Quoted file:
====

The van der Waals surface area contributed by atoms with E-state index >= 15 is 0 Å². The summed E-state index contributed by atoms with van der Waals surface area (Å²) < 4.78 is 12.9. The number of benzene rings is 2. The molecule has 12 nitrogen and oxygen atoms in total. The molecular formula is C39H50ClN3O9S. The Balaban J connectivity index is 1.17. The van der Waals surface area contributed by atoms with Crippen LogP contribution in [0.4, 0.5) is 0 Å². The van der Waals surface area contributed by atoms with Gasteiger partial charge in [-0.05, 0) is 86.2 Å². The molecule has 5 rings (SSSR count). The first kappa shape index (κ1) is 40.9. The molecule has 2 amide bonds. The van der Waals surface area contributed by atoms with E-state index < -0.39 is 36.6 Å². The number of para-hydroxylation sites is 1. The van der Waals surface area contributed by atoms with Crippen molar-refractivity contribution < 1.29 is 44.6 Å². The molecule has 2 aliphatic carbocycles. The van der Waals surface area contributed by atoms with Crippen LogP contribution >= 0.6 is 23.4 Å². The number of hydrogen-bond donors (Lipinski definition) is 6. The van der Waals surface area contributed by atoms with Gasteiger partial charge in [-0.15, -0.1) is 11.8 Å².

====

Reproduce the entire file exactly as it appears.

The van der Waals surface area contributed by atoms with E-state index >= 15 is 0 Å². The summed E-state index contributed by atoms with van der Waals surface area (Å²) < 4.78 is 12.9. The number of benzene rings is 2. The molecule has 12 nitrogen and oxygen atoms in total. The molecular formula is C39H50ClN3O9S. The Balaban J connectivity index is 1.17. The van der Waals surface area contributed by atoms with Crippen LogP contribution in [0.4, 0.5) is 0 Å². The van der Waals surface area contributed by atoms with Gasteiger partial charge in [-0.05, 0) is 86.2 Å². The molecule has 5 rings (SSSR count). The first kappa shape index (κ1) is 40.9. The molecule has 2 amide bonds. The van der Waals surface area contributed by atoms with E-state index < -0.39 is 36.6 Å². The number of para-hydroxylation sites is 1. The van der Waals surface area contributed by atoms with Crippen molar-refractivity contribution < 1.29 is 44.6 Å². The molecule has 2 aliphatic carbocycles. The van der Waals surface area contributed by atoms with Crippen LogP contribution >= 0.6 is 23.4 Å². The number of hydrogen-bond donors (Lipinski definition) is 6. The van der Waals surface area contributed by atoms with Gasteiger partial charge in [-0.15, -0.1) is 11.8 Å².